John Marston Poems

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John Marston
John Marston (baptised October 7, 1576 June 25, 1634) was an English poet, playwright and satirist during the late Elizabethan and Jacobean periods. Although his career as a writer lasted only a decade, his work is remembered for its energetic and often obscure style, its contributions to the development of a distinctively Jacobean style in poetry, and its idiosyncratic vocabulary. Marston's father was an eminent lawyer of the Middle Temple. The father first argued in London and then became the counsel to Coventry and ultimately its steward. John Marston entered Brasenose College, Oxford in 1592 and received his BA in 1594. By 1595, he was in London, living in the Middle Temple, where he had been admitted a member three years previously. He had an interest in poetry and play writing, although his father's will of 1599 expresses the hope that he would give up such vanities.

if i have made, my lady, intricate
If I have made, my lady, intricate
imperfect various things chiefly which wrong
your eyes ... [read poem]
anyone lived in a pretty how town
anyone lived in a pretty how town
(with up so floating many bells down)
spring summer autu... [read poem]
little tree
little tree
little silent Christmas tree
you are so little
you are more like a flower... [read poem]
upon appleton house, to my lord fairfax
Within this sober frame expect
Work of no foreign architect;
That unto caves the quarries ... [read poem]
the nymph complaining for the death of her fawn
The wanton troopers riding by
Have shot my fawn, and it will die.
Ungentle men! they canno... [read poem]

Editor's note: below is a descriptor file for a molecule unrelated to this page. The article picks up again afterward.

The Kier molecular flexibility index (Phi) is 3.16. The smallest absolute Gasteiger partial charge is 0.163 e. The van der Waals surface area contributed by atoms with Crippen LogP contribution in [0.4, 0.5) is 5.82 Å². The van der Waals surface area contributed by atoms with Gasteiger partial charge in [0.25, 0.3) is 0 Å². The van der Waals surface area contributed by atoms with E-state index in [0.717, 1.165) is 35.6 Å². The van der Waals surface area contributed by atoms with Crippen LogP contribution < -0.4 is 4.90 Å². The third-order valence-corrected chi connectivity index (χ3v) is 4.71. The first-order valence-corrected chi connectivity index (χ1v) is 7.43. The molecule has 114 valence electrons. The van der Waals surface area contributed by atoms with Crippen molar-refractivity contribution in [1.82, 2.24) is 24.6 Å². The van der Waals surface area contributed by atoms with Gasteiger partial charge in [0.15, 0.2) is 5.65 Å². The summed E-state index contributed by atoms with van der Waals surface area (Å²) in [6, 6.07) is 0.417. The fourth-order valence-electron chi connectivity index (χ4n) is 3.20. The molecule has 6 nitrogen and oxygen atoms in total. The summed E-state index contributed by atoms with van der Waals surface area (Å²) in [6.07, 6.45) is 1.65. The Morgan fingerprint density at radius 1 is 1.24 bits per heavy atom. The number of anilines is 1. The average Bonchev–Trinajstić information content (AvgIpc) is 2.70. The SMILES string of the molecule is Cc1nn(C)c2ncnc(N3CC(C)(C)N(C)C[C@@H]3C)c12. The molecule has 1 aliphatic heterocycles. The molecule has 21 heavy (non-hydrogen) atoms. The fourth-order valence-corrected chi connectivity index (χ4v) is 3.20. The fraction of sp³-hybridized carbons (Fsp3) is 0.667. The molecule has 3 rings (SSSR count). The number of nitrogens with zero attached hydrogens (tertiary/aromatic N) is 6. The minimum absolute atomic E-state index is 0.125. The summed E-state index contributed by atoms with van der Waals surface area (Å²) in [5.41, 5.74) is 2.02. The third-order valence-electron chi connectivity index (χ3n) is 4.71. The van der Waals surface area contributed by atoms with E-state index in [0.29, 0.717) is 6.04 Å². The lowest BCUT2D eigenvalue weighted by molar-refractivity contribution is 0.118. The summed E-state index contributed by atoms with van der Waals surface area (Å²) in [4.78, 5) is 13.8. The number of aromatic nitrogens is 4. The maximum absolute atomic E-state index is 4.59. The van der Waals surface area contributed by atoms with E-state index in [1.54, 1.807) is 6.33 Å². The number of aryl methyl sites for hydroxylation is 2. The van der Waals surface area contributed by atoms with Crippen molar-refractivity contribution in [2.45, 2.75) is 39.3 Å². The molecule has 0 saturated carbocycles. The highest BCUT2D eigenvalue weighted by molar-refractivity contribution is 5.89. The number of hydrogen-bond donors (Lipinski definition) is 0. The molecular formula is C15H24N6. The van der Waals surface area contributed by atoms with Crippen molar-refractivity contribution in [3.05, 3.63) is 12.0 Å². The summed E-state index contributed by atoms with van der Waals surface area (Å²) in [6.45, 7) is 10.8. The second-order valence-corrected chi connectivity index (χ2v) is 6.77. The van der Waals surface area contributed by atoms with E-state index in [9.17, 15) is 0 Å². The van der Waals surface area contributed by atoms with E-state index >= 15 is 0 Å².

pity this busy monster, manunkind
pity this busy monster, manunkind,

not. Progress is a comfortable disease:
your vict... [read poem]
nobody loses all the time
nobody loses all the time

i had an uncle named
Sol who was a born failure and
n... [read poem]
the definition of love
My love is of a birth as rare
As 'tis for object strange and high;
It was begotten by Desp... [read poem]
all in green went my love riding
All in green went my love riding
on a great horse of gold
into the silver dawn.
... [read poem]
what if a much of a which of a wind
what if a much of a which of a wind
gives the truth to summer's lie;
bloodies with dizzyin... [read poem]
a dialogue between the soul and the body
O who shall, from this dungeon, raise
A soul enslav'd so many ways?
With bolts of bones, t... [read poem]
Life is an old man carrying flowers on his head.

young death sits in a cafe... [read poem]
somewhere i have never travelled
somewhere i have never travelled, gladly beyond
any experience, your eyes have their silence:... [read poem]
the fair singer
To make a final conquest of all me,
Love did compose so sweet an enemy,
In whom both beaut... [read poem]
the character of holland
Holland, that scarce deserves the name of land,
As but th' off-scouring of the British sand;... [read poem]
the garden
How vainly men themselves amaze
To win the palm, the oak, or bays,
And their uncessant lab... [read poem]
the mower to the glow-worms
Ye living lamps, by whose dear light
The nightingale does sit so late,
And studying all th... [read poem]
in just-
in Just-
spring when the world is mud-
luscious the little
lame balloonman... [read poem]
an horatian ode upon cromwell's return from ireland
The forward youth that would appear
Must now forsake his Muses dear,
Nor in the shad... [read poem]
to his coy mistress
Had we but world enough, and time,
This coyness, lady, were no crime.
We would sit down an... [read poem]
buffalo bill's/ defunct
Buffalo Bill's
who used to
ride a water... [read poem]
if everything happens that can't be done (liv)
if everything happens that can't be done
(and anything's righter
than books
could pla... [read poem]
the mower's song
My mind was once the true survey
Of all these meadows fresh and gay,
And in the gr... [read poem]
the mower
Luxurious man, to bring his vice in use,
Did after him the world seduce;
And from th... [read poem]
o sweet spontaneous
O sweet spontaneous
earth how often have

fingers of... [read poem]
poem 42



g can


urPa... [read poem]
the scourge of villainy
In serious jest, and jesting seriousness,
I strive to scourge polluting beastliness;
I inv... [read poem]
poem: untitled
"think of it: not so long ago
this was a village"
"yes; i know"

"of human b... [read poem]
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